The worst offender of item (2) above is the first stage base to collector capacitance. Virtually the full common mode input signal would appear across this capacitance, so this impedance is in parallel with 3,6,,6, (R, I lR,) of equation 2 1 The solution to both items (I) and (2) above is t o d r ive the first low level stage reference points at the voltage V (plus the required DC operating voltages). This keeps the first stage collector to emitter voltages virtually independent of V This modification is shown in FIG. 3. The conversion from the floating first stages to the grounded referenced last stages occurs in the collector circuit ofa common emitter intermediate stage. Again, common components are given the same numerals.
Referring to FIG. 3, because of the strong differential mode and common mode gain, and the feedback from the differential mode outputs over networks 12 and 14, and the common mode output feedback from terminal 26 through amplifier 24 to summing junctions 50 and 52, the points 54 and 56, which are in the emitter circuits of the differential transistors in the first differential stage of first stages 58, follow the signal at the input terminals 60 and 62, respectively. Thejunction 64 therefore follows the common mode input signal. The voltage at this point is always below the actual common mode input voltage by about 0.6 volt, which is made up of about 0.5 volt from the average of the base-emitter voltage drops V of the transistors in the input stage offirst stages 58, and the remaining due to base current in the input transistor of power amplifier 66 and series emitter resistors in the first stage of 58. The output of amplifier 66, which has a gain of I, then follows the common mode input signal and this voltage drives the negative output terminal of the DC power supply 68 to provide a supply voltage point. Power supply 68 moves in sympathy with the common mode input signal with the result that the collector to emitter voltage of the transistors in the first stage of stages 58 are virtually unchanged by a common mode input signal, with the result that the base to collector capacities of these transistors are not factors in determining the common mode input impedance. Also, there is no change in these transistors due to the presence of the common mode signal, as there would be if the collectors were signal-referenced to ground, which prevents the common mode voltage from generating a differential mode signal when the transistors have current gains which are functions of their collector voltages. The last stages 70 of the amplifier, employ a power supply 72, which is referenced to ground. The conversion from first stages 58 to last stages 70 may be made in the collector circuit of a common emitter intermediate stage.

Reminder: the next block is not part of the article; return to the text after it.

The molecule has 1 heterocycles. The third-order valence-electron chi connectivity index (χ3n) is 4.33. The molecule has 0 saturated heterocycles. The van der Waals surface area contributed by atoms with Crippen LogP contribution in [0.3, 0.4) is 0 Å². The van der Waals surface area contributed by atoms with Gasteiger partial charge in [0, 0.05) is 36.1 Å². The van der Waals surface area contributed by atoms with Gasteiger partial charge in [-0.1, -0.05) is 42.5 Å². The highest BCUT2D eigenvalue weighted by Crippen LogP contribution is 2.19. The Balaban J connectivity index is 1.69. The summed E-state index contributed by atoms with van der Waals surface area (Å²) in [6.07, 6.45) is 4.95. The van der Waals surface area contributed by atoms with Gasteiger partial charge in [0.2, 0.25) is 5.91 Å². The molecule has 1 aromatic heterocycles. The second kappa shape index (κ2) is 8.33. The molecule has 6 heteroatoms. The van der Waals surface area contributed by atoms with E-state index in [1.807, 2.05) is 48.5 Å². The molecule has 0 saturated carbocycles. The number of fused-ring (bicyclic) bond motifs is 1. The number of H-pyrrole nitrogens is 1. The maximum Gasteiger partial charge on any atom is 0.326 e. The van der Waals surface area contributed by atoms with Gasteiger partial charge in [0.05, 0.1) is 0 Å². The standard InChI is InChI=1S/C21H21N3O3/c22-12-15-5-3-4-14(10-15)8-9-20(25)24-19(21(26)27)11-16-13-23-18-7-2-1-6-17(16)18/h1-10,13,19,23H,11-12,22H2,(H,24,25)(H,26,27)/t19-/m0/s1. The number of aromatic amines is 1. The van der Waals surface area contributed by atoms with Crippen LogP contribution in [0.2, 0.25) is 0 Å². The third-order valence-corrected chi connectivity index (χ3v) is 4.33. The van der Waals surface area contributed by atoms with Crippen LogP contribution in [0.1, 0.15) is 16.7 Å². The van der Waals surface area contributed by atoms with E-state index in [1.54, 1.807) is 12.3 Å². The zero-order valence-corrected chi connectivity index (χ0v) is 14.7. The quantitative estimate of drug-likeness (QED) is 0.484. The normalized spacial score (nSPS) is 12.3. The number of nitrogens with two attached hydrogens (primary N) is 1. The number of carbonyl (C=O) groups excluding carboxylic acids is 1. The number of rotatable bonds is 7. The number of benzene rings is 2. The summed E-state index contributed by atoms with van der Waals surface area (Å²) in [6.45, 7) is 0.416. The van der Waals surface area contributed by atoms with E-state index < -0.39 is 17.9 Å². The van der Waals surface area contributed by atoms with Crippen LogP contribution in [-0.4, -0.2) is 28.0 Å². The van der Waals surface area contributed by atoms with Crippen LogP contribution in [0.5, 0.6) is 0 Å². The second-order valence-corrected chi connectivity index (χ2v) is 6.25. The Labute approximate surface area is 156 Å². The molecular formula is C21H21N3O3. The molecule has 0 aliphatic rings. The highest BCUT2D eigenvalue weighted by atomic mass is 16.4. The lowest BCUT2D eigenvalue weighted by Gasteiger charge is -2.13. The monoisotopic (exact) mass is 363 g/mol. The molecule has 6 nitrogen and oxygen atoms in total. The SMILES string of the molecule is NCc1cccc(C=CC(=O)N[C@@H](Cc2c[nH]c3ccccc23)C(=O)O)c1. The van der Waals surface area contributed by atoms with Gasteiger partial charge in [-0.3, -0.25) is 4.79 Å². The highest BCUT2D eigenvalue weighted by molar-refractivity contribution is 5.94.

Turning now to FIG. 4, which shows a complete circuit of one embodiment of the invention, operation is as follows:
A DM signal to be amplified is applied across input terminals and 102. Any CM signal (which is common to both terminals, with respect to ground) must be rejected to a suitable extent. How this rejection occurs will be explained later.
A DM signal appearing across terminals 100 and 102 is amplified by a first differential amplifier stage which consists of transistors 104 and 106, emitter resistors 108-126, and collector resistors 128, and 132. The resistor 132 is a potentiometer with its wiper connected to a bus 133. Resistors 110 are selected by section 134 of an overall DM gain selection switch.
The DM signal is amplified and appears between the bases of transistors 136 and 138, which are used in conventional emitter follower circuits. Resistors 140 and 142 establish the quiescent emitter current level and are connected to a bus 141 and resistor 143 serves as a common collector resistor and is connected to bus 133.
The DM signals now appear, slightly attentuated, between the bases of transistors 144 and 146, which form another conventional differential amplifier stage. Forward biased diodes 148 connected from bus 141 in series with variable resistor 149, provide the required emitter voltage levels by selectively connecting the emitters to opposite ends of resistor 149 and adjusting its wiper. The collector resistors are 150 and 152 again connected to bus 133. Capacitors 154 and 156 help determine the frequency response of the forward path DM amplifier, so that the closed loop, to be described later, will be stable.